May 8, 2020
Vincent Delgado is the director of the Residential College in the Arts and Humanities Program on Sustainability in Costa Rica. He is also coordinating director of the Network for Global Civic Engagement.
Recently, my son Diego, 7, said he wanted to go back to the U.S. to get more Legos.
We explained that should we leave, the government wouldn’t let us back in for a long time, and we don’t have a house in Michigan.
Pablo, 11, asks important and hard questions about what is happening in the U.S. Why are the numbers so high? Why can’t the government trace who has it? Why are some states opening when numbers are still going up?
When I arrived to start the MSU Residential College in the Arts and Humanities Program on Sustainability in Costa Rica in 2016, I knew that Costa Rica would have a lot to teach students, researchers and even U.S. community partners about sustainability. The country’s electric grid is 99 percent renewable. The military has been abolished for 70 years and the money saved is plowed into social programs.
For a decade, RCAH had been building a robust network of community partners, scientists, foundation leaders, government ministry officials and others – all working at the vanguard of community development in a country known for its sustainability.
What I didn’t know then was how clear and quickly this learning would come.
Hurricane Nate hit within a year. Landslides peppered the countryside, washing out bridges and crushing villages. We had four feet of water coursing through our yard for three days. We held classes behind sandbags. Yet, the country suffered few deaths and communities came together to rebuild.
Over the years, our students have collaborated on research with community leaders across the country. Students and researchers have learned about fiscal reform, popular movements, the legacy of foreign debt and the promise of pluriversal sustainability and community autonomy.
Here we are in 2020 dealing with a global pandemic.
The first case, a U.S. tourist, was announced here on March 6, 2020. A team of students, completing Community Engaged Design – a joint RCAH/EGR spring break education abroad program built around a joint curriculum initiative called Peace Engineering—were on planes back to the U.S. the next day.
Two days later, the government declared a national emergency. One week later, we were following the government’s request to “quedar en casa” (to stay home). Schools were canceled – as were most flights and all soccer matches. Bars, restaurants, beaches and national parks were closed.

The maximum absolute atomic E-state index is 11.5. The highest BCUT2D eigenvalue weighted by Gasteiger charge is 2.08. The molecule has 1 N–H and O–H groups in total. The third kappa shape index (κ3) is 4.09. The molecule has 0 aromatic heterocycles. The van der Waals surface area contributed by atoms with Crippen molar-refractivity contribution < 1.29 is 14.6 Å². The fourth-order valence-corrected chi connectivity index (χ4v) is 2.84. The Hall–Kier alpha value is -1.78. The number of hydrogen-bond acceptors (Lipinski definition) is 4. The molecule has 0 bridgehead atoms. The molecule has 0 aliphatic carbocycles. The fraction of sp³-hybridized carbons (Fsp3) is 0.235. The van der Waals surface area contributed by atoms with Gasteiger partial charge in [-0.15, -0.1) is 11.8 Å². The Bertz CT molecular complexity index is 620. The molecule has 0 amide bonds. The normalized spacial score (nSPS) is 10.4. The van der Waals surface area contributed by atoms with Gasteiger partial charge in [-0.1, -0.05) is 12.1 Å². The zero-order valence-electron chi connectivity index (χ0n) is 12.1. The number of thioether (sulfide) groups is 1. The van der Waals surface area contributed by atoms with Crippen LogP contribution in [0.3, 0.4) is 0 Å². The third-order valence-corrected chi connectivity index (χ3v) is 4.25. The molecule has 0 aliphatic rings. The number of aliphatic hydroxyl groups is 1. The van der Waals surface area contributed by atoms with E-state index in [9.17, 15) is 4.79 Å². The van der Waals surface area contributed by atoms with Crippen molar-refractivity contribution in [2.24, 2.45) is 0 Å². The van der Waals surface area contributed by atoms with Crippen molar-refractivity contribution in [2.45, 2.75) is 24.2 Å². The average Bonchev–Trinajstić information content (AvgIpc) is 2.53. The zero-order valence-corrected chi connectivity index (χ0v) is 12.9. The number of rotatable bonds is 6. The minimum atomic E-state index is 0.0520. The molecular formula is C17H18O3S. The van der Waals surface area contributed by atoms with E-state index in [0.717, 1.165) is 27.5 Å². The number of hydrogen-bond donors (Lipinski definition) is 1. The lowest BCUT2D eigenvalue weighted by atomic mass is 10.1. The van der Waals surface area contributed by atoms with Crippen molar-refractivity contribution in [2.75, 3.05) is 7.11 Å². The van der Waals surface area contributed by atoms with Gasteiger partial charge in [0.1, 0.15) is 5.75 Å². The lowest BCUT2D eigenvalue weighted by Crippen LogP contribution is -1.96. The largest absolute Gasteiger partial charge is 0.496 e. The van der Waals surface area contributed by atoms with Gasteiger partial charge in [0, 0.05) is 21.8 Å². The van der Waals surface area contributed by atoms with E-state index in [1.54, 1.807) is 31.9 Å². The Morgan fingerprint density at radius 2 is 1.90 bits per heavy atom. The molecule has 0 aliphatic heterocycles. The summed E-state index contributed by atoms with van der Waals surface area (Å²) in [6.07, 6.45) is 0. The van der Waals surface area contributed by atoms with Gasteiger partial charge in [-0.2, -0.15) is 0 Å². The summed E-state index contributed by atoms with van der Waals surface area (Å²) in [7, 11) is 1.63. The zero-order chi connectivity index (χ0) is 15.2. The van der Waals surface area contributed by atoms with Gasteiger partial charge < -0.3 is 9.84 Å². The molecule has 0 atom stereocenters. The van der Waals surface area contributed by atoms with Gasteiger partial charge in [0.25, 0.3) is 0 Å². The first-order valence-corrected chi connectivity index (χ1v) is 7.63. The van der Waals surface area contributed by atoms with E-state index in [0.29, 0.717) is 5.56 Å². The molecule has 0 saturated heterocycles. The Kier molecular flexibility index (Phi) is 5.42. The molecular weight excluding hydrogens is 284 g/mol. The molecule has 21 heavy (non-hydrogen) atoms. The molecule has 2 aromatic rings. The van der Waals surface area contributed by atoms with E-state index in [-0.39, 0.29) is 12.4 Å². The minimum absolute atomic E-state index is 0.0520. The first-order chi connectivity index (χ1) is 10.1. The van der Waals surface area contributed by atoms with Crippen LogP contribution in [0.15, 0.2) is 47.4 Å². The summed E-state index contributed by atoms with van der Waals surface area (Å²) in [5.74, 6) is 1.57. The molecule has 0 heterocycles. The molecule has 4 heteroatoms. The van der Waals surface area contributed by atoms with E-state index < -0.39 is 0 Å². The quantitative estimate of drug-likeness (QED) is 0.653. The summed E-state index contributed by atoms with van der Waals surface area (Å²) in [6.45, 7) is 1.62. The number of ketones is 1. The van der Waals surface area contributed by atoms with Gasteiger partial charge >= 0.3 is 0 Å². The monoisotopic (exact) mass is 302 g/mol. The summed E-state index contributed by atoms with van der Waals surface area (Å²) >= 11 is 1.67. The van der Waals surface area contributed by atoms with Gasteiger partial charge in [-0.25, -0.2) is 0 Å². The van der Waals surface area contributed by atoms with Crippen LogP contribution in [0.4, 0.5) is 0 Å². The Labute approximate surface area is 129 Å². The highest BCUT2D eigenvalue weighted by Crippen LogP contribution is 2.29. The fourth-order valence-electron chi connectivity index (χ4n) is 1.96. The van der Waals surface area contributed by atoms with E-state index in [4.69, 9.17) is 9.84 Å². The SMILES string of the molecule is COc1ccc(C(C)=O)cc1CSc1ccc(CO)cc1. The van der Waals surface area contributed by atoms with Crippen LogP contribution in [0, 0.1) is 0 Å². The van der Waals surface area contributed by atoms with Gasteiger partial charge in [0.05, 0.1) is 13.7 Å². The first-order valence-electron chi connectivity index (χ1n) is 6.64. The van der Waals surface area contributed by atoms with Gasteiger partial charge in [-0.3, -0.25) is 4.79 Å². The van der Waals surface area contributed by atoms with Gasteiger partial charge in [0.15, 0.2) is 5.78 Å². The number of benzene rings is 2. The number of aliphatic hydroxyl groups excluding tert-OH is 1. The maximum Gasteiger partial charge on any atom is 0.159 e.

In early April, Costa Rica announced vehicle restrictions – effectively creating evening curfews and even daily ones – depending on license plate number. Many indigenous communities cut off access to their territories.
With programs canceled and access cut off, my wife and I had an important decision to make. Do we stay here to weather this storm? Or do we head back to Michigan? In Michigan, cases were about even with Costa Rica at that time. And even though classes had moved online at MSU, it appeared that people were still allowed to move around. Still, we decided to stay.
Costa Rica is known to have one of the most robust public health systems in Latin America – if not the world. We still had more to learn. Plus, trying to figure out the logistics of moving a family of four, plus two dogs and two cats and an uncertain quantity of Legos during a global pandemic probably made the decision easier. The U.S. Embassy organized what they said would be the last flight out of Costa Rica on April 17. We were not on the plane.
It has been surreal to watch the paths diverge between Michigan and Costa Rica. Costa Rica has a population of about five million people. Michigan has about ten million. Yet, the numbers of those diagnosed with COVID-19 differ vastly. On April 3, Michigan recorded its highest number of new cases: 1,953. A week later, Costa Rica recorded its highest number of cases to date on April 9: 37.
Costa Rica remains officially in Phase 3 of the virus with the ability to identify disease clusters and track the movements of the virus. Phase 4, community spread, does not appear likely. In Michigan, family members have come down with the virus. The nursing home where my mom lives has had a significant outbreak. Friends and colleagues have lost loved ones. I don’t know anyone here in Costa Rica who knows someone personally with the virus. Our partners, many of whom are rural and indigenous communities, report no cases.
It is hard to say exactly why the two places are so different. But I can say what I’ve observed. Costa Rica hasn’t really had the same debate here about the impact on civil liberties and the economy that we are seeing in the U.S. There have been no protests. People are concerned about their livelihoods. There has been little finger pointing. More than that, Costa Rica has a long history of sustained educational and public health investment.
A group of MSU students attending an RCAH course in Costa Rica as part of a study abroad experience.